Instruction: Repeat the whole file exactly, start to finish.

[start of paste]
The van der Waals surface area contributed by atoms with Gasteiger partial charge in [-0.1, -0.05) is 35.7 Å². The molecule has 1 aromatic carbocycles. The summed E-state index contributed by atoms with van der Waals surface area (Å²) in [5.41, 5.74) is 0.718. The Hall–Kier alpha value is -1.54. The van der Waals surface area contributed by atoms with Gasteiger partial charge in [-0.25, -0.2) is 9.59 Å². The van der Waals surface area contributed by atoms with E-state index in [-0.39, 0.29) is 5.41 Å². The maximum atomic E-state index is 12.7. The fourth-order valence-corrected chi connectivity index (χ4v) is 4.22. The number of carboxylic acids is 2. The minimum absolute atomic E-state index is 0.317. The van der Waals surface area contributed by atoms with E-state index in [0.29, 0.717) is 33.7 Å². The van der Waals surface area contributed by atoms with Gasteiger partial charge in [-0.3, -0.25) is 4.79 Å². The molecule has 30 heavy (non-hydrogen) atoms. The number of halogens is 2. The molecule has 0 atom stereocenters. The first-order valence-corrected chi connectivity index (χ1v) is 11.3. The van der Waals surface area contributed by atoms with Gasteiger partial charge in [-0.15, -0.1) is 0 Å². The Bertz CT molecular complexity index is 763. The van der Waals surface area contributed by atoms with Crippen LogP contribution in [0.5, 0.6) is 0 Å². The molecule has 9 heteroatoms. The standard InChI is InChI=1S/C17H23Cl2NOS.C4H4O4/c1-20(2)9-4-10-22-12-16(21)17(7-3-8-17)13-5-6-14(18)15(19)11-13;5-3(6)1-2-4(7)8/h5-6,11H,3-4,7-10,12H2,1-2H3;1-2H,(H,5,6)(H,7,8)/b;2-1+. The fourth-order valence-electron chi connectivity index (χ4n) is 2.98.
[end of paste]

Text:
The van der Waals surface area contributed by atoms with Gasteiger partial charge in [-0.1, -0.05) is 35.7 Å². The molecule has 1 aromatic carbocycles. The summed E-state index contributed by atoms with van der Waals surface area (Å²) in [5.41, 5.74) is 0.718. The Hall–Kier alpha value is -1.54. The van der Waals surface area contributed by atoms with Gasteiger partial charge in [-0.25, -0.2) is 9.59 Å². The van der Waals surface area contributed by atoms with E-state index in [-0.39, 0.29) is 5.41 Å². The maximum atomic E-state index is 12.7. The fourth-order valence-corrected chi connectivity index (χ4v) is 4.22. The number of carboxylic acids is 2. The minimum absolute atomic E-state index is 0.317. The van der Waals surface area contributed by atoms with E-state index in [0.29, 0.717) is 33.7 Å². The van der Waals surface area contributed by atoms with Gasteiger partial charge in [-0.3, -0.25) is 4.79 Å². The molecule has 30 heavy (non-hydrogen) atoms. The number of halogens is 2. The molecule has 0 atom stereocenters. The first-order valence-corrected chi connectivity index (χ1v) is 11.3. The van der Waals surface area contributed by atoms with Gasteiger partial charge in [-0.15, -0.1) is 0 Å². The Bertz CT molecular complexity index is 763. The van der Waals surface area contributed by atoms with Crippen LogP contribution in [0.5, 0.6) is 0 Å². The molecule has 9 heteroatoms. The standard InChI is InChI=1S/C17H23Cl2NOS.C4H4O4/c1-20(2)9-4-10-22-12-16(21)17(7-3-8-17)13-5-6-14(18)15(19)11-13;5-3(6)1-2-4(7)8/h5-6,11H,3-4,7-10,12H2,1-2H3;1-2H,(H,5,6)(H,7,8)/b;2-1+. The fourth-order valence-electron chi connectivity index (χ4n) is 2.98.